In a previous article we talked about gambling superstitions/rules of thumb/conventional wisdom that is actually good advice. More specifically, we talked about the old adage that you should ‘always split aces and eights’. Today we’ll do a variation on the same theme with another blackjack ‘conventional wisdom’ that also happens to be a smart way to play.
NEVER TAKE INSURANCE AT THE BLACKJACK TABLE
If you’ve spent anytime playing blackjack at a land based or online casino you know what ‘insurance’ is. It’s essentially a side bet that comes into play when a dealer has an ace as his upcard. Typically, the dealer will make a big deal of asking ‘insurance?’ The insurance bet can be made for up to 1/2 of your original bet. If you want to bet insurance you place down a chip and wait for the dealer to play his hand. If he has a 10 under the ace (and thus a ‘natural’ blackjack) your insurance bet is paid at 2 to 1. If he doesn’t have a 10 hole card he collects the insurance bet and the hand proceeds.
The premise is that you can ‘insure’ a good hand against the risk of a blackjack. Say you’re holding a pair of 10’s and have a 20. That would typically be a pretty strong hand but if the dealer shows an ace you’ll be sweating it out. So should you buy ‘insurance’? to at least break even if the dealer does have a blackjack?
Nope. It’s a sucker bet. Never buy insurance. The only possible exception is for extremely talented card counters who are confident that the deck is ’10 rich’. If you fit that description, you already understand the probabilities behind the play. For everyone else just don’t do it. Buy insurance that is.
Typically, blackjack has some of the most favorable ‘house edges’ available on any casino game. The specific rules of the table you’re at including number of decks, late surrender, splitting and double rules, etc. change the exact hold percentage but you can often find tables with a theoretical hold of around–and in some cases less than–1.5%. A few other games for comparison–single zero roulette has a house edge of 2.70%, double zero roulette has a house edge of 5.26% and Red Dog has a house edge of 2.80%. Although the precise house edge varies with number of decks, etc. the general house edge on an ‘insurance’ bet is right around 7.4%!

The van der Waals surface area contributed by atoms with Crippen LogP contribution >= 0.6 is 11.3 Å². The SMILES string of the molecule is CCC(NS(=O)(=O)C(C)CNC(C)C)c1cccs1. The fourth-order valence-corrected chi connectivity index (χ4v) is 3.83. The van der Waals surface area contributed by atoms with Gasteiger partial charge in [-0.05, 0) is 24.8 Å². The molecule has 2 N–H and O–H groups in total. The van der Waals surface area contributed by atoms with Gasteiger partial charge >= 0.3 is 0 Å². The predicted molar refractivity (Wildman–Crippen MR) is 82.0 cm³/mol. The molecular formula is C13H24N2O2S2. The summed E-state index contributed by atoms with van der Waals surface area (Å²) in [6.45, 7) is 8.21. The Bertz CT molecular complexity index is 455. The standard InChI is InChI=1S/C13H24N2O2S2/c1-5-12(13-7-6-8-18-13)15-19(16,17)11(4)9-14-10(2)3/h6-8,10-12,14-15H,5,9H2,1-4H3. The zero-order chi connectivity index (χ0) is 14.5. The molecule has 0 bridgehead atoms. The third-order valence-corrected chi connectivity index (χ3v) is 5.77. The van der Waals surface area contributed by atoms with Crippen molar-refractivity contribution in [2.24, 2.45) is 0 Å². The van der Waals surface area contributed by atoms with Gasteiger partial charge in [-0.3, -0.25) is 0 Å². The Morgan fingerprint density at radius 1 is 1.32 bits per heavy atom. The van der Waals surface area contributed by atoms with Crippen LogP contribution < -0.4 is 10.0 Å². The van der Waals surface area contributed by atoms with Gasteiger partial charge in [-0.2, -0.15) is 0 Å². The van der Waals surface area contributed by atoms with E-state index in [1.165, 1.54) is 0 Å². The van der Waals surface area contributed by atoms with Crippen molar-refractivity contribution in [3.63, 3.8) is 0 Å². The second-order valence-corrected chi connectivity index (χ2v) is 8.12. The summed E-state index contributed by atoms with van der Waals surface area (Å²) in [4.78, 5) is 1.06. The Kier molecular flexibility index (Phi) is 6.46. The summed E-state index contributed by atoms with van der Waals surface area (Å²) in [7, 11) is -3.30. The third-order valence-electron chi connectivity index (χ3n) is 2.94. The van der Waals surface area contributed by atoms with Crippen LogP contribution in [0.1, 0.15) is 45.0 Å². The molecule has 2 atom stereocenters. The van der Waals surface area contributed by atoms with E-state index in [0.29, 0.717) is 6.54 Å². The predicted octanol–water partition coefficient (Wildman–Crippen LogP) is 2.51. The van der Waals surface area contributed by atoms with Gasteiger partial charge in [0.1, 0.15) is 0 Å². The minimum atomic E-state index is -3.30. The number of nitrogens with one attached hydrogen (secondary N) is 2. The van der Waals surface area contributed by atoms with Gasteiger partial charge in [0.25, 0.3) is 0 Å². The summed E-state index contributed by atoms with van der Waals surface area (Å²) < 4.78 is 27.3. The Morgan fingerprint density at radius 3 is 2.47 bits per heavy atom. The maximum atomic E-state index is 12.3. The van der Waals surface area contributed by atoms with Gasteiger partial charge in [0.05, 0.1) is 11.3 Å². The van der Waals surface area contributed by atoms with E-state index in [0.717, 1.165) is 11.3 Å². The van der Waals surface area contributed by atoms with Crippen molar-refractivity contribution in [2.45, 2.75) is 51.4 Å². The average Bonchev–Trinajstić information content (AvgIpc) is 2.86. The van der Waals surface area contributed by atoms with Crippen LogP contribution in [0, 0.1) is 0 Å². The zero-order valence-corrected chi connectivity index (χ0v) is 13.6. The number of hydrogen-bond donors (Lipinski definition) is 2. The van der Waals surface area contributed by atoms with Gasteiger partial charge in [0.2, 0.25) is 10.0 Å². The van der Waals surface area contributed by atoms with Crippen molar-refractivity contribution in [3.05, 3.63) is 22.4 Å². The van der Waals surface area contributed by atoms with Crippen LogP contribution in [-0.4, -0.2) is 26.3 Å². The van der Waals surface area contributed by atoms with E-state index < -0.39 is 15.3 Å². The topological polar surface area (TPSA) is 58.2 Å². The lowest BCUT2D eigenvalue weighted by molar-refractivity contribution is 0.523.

So why do players even think of taking insurance? It’s a psychological thing. They feel vindicated when the dealer *does* have a hole card and their insurance bet pays out. They rationalize that they ‘saved a bet’ when they’re still playing into the same 7.4% house edge. They just got lucky. They’ll shrug off the occasions when the insurance bet loses.
The same advice goes for taking ‘even money’ when you have a blackjack with a dealer showing an Ace upcard. It’s easy to think that you might as well ‘get something’ out of the blackjack and take the even money. What you’ve essentially done is make an insurance bet without even knowing it–and playing in to the same 7.4% house edge.
The correct play for 99.9% of players: don’t take insurance. If you have a blackjack and the dealer is showing an Ace upcard don’t take an even money payout. Sweat it out and let him play out the hand. There are 16 ten value cards per deck (12 face cards, 4 tens) and in the longterm you’ll be better off just riding it out and hoping for the best. You’ll win some and you’ll lose some but you’ll still be dealing with a favorable house edge and not the brutal 7.4%.